The government has a chance to right a major electoral injustice on Tuesday

Josiah Mortimer
Author:
Josiah Mortimer

Posted on the 9th November 2020

The government is being urged to bring in the ‘missing millions’ of unregistered voters, ahead of a vote on the issue on Tuesday.

An amendment to the Parliamentary Constituencies Bill, passed by the House of Lords in October, warns that the new parliamentary constituencies will fail to reflect their communities unless action is taken to close a ‘staggering’ registration gap.

As it stands, the new constituency boundaries will not take into account roughly nine million people who aren’t on the register. Renters and BAME people are also highly disadvantaged by this, as seats are skewed towards demographics with higher registration rates. It means MPs in areas with high youth populations, for example, have to represent many more people than those without.

Tuesday’s amendment – backed by the Electoral Reform Society, British Youth Council, National Youth Organisation, Young Citizens and more – would ensure the government sets out an action plan to bring in the millions of people, particularly young people, who are currently missing from the electoral roll. It calls for moves towards automatic registration, such as registering people when they receive their National Insurance numbers.

Since the introduction of Individual Electoral Registration (IER) in 2014, the completeness of electoral registers has fallen among attainers (16 and 17-year olds who will reach electoral age within the life of the register).

There were 471,000 attainers on the registers in 2013, but this figure had fallen to 306,000 by 2019. Registration rates for eligible 16 and 17-year olds were estimated to be just 25% in 2018 – a drop from 45% in 2015. In contrast, a whopping 94% of those aged 65+ were estimated to be registered.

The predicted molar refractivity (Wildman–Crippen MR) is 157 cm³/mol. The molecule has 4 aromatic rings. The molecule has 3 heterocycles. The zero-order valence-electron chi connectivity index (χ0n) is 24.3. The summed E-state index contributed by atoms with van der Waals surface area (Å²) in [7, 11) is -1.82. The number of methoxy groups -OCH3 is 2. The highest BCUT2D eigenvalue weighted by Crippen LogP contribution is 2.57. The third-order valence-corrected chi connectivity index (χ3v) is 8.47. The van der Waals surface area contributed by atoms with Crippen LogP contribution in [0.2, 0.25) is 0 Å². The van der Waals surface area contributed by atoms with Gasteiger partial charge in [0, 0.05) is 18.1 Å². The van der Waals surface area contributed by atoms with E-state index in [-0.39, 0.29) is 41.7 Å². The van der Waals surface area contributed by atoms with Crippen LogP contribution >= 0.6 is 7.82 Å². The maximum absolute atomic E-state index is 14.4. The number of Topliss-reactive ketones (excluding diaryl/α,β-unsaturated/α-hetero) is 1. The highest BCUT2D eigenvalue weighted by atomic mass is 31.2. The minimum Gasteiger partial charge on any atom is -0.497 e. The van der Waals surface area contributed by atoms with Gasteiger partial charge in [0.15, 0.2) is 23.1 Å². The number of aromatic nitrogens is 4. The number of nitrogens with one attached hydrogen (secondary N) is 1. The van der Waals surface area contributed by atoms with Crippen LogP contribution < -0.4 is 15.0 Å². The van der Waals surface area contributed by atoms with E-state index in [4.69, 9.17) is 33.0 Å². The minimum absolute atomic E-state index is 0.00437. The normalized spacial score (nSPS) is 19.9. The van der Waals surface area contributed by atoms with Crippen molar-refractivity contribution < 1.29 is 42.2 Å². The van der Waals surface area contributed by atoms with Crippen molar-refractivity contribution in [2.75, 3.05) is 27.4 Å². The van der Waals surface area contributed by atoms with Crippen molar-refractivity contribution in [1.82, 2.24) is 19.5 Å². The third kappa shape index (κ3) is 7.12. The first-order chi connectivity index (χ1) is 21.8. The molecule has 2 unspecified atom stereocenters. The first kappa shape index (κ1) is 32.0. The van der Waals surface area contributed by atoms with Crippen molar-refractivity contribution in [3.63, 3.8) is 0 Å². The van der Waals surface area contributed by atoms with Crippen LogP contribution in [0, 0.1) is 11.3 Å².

Young people are likely to be highly under-counted when constituency boundaries are drawn up. Registration rates are low among young people across the board. This creates a negative cycle, where young people do not join the register, and are subsequently more ‘ignorable’ by public figures.

Commenting on the amendment, Dr Jess Garland, Director of Policy and Research at the ERS, said:  “Simple changes like adding people to the private electoral register when they receive their National Insurance details would go a long way over time to closing Britain’s shocking registration gap.

“Without simple but vital reforms, parliamentary constituencies will exclude swathes of young people when they’re drawn up. There are many things that can be done to address political inequality in the UK, but this would be a good start. We urge the government to get behind it and help bring in the ‘missing millions’ at last.”

Professor Toby James, an expert on voter registration, added: “Research shows that younger people are much less likely to appear on the electoral register and that this problem has become more severe since the introduction of individual electoral registration.

“Drawing the electoral boundaries around the electoral registers, as the current bill proposes, will therefore systematically give younger people less democratic representation.

“There are, however, simple practical steps that the Joseph Rowntree Report on Automatic Voter Registration set out, to address this such as enrolling citizens when they are issued National Insurance Numbers – or at the very least, encouraging them to do so.”

Read the ERS’ briefing ahead of the vote here.

Enjoy this blog? Sign up for more from the Electoral Reform Society

  • If you already receive emails from us, you don't need to complete this form

Read more posts...